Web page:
recently read: Lyrics Alley, Leila Aboulela.
I read Aboulela’s stunning novel The Translator earlier this summer and while I didn’t love this novel quite as much, I can absolutely count it as one of the best books I’ve read this summer. Lyrics Alley is about a Muslim family in 1950s Sudan during a time of both new economic growth for the Sudanese and increasing agitation with the British imperialists occupying the region. The family is headed by an extraordinarily wealthy patriarch and his most promising son, Nur, is betrothed to his cousin Soraya until he has a devastating accident while vacationing in Egypt. Nur’s accident reshapes the whole family.
One of my favorite things about Aboulela, who I am fast considering a favorite author, is how whole her characters are. They are all flawed and all feel real. The complexity of her characters makes reading about a culture with which I am not familiar a real joy. The exploration of a traditional Muslim population working alongside a more secular population which yet still working and living alongside English Christians is fascinating.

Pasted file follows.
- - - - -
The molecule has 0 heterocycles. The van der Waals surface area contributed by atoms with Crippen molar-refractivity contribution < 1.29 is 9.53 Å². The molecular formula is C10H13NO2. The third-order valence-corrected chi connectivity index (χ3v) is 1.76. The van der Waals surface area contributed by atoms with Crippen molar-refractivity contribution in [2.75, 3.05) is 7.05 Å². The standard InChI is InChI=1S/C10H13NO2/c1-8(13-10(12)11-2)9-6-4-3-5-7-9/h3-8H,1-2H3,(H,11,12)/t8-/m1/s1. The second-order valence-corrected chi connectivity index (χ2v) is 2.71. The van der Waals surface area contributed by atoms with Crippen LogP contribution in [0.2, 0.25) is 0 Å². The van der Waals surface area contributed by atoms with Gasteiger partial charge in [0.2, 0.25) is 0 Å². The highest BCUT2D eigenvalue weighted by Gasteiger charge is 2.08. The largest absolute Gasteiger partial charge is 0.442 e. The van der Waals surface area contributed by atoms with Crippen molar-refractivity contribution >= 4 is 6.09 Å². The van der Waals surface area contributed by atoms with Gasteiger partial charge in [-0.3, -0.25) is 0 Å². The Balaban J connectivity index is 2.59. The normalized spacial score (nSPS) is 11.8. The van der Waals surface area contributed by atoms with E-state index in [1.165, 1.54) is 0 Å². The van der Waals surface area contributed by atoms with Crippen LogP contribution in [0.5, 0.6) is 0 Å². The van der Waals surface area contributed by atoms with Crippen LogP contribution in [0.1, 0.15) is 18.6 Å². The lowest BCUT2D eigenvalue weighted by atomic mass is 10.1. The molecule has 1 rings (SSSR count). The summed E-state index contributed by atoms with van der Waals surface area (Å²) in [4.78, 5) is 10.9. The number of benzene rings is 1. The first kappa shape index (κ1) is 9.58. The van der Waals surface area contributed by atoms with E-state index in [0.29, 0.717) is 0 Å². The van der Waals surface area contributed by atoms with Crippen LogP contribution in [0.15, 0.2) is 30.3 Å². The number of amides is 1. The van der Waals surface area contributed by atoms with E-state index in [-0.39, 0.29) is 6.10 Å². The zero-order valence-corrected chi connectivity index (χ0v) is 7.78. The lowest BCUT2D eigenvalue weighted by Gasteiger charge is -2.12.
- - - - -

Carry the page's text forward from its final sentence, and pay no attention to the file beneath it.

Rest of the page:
I’m also so excited by the fresh beauty of Aboulela’s writing. There would very often be a line or two that took me by complete surprise because of how beautifully it described something or how tactile it could make a feeling.
Aboulela’s writing is a joy to read.